Nine forces saw 60 per cent or more of the penalties go unpaid within 28 days between March 27 and September 21, according to the data.
The highest proportion of unpaid fines was in the Cleveland force area, where 72 per cent of fines for the period, 215 out of 298, went unpaid.
In Northumbria the proportion was 68 per cent, with 188 out of 278 fines not paid.
While in West Yorkshire 66 per cent of fines, 497 out of 756, went unpaid, according to data from the criminal records office ACRO.
There were six more regional forces where 60 per cent or more of the penalties went unpaid within 28 days – Staffordshire (65 per cent, 28 out of 43), Durham (65 per cent, 115 out of 178), Humberside (63 per cent, 88 out of 140), Merseyside (61 per cent, 300 out of 492), West Midlands (61 per cent, 230 out of 380), and South Yorkshire (60 per cent, 225 out of 375).
For British Transport Police, 60 per cent of fines issued in England were unpaid within 28 days (197 out of 327), while the figure was 71 per cent for the penalties handed out in Wales (17 out of 24).
It was previously disclosed that about half of fines nationally went unpaid in the 28-day period, although chairman of the National Police Chiefs’ Council (NPCC) Martin Hewitt said this proportion is similar to other fixed-penalty notices.
The total number of fines issued in England and Wales between March 27 and September 21 was 18,912.
People who receive a coronavirus fine can appeal in the first instance to the police force that handed out the penalty, to try to get it withdrawn.
In three areas, 40 per cent or more of penalty notices were rescinded by the force after being issued during the period. These were Merseyside (48 per cent, 236) Staffordshire (47 per cent, 20), and Derbyshire (44 per cent, 111).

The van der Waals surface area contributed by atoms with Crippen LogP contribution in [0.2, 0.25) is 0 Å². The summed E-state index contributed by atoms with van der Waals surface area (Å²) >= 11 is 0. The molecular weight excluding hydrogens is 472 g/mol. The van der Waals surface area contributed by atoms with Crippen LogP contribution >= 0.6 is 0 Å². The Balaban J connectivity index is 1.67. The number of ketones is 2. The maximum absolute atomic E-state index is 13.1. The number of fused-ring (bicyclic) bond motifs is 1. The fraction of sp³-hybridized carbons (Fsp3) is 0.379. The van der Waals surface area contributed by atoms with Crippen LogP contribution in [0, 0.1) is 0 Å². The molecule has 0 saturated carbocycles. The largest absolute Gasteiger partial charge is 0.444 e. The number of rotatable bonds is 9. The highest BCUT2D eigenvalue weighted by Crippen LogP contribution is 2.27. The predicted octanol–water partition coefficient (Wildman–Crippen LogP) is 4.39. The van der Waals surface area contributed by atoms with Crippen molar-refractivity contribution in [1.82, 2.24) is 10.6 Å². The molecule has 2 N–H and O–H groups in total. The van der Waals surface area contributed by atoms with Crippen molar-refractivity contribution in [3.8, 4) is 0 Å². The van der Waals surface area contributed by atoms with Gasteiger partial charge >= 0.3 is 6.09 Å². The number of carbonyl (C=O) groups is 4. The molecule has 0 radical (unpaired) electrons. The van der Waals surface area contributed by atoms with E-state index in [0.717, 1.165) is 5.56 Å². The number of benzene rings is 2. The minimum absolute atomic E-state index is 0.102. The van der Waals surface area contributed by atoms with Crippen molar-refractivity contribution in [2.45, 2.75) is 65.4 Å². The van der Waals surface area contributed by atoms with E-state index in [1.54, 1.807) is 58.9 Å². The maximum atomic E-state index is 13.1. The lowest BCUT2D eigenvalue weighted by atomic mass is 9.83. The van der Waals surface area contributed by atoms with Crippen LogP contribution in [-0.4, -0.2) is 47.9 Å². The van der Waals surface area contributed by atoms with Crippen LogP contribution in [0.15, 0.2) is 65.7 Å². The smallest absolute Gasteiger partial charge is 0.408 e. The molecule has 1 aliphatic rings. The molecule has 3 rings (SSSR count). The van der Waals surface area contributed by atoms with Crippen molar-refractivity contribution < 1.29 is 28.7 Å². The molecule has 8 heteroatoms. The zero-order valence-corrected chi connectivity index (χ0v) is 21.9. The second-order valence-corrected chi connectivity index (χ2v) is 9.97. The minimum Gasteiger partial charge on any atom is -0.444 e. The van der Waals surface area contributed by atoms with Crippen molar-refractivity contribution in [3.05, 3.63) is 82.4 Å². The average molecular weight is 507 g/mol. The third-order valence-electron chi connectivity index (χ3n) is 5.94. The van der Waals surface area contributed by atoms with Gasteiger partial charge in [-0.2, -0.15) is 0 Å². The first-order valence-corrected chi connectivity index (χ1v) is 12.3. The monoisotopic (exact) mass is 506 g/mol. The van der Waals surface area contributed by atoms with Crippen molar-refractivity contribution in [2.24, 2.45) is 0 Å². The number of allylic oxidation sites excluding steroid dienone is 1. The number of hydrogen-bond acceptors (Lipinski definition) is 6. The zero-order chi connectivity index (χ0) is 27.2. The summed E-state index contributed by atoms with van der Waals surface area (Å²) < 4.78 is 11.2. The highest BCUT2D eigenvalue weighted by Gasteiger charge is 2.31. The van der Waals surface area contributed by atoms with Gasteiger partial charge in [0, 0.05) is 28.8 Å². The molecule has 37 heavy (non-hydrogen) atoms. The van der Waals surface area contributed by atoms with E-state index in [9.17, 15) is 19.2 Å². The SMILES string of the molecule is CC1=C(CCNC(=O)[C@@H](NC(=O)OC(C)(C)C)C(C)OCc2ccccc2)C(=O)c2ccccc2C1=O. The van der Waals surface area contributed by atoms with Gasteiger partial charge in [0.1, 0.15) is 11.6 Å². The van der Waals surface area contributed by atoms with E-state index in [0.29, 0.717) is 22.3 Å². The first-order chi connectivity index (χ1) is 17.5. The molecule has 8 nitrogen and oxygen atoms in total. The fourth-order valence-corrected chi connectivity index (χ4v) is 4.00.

This was also true for British Transport Police in England, which withdrew 40 per cent (131) of fines.
For the forces with the most unpaid fines, Cleveland rescinded 21 per cent (63), Northumbria 13 per cent (35) and West Yorkshire Police 29 per cent (217).
British Transport Police Wales withdrew 33 per cent (8), Durham 19 per cent (33), Humberside 1 per cent (2), West Midlands 25 per cent (94), and South Yorkshire 19 per cent (70).
The figures provide a snapshot of data gathered by forces as of September 21, and as a result of the way the figures are recorded, may contain some overlap between the number of unpaid fines, those rescinded and formally contested.
Lawyer Raj Chada, head of the criminal defence department at Hodge Jones & Allen, described Covid regulations as a “mess” and said criminal law needed to be clear and consistent otherwise it becomes “arbitrary and unfair”.
Kirsty Brimelow QC, a human rights barrister at Doughty Street Chambers, said it was “predictable” people would stop paying fines, with some not being able to afford to pay them, or not feeling they did break any laws, while others “may just be resentful that those in power acted as if the laws did not apply to them”.
Calling for panels to be set up to review fines, she said: “Currently, it is a lottery whether you are fined and whether it will be rescinded.
“And it is questionable as to how effective issuing fines is to preventing the spread of the virus.
“Rather they are adding stress and hardship to people who already are suffering.”
Reporting by the Press Association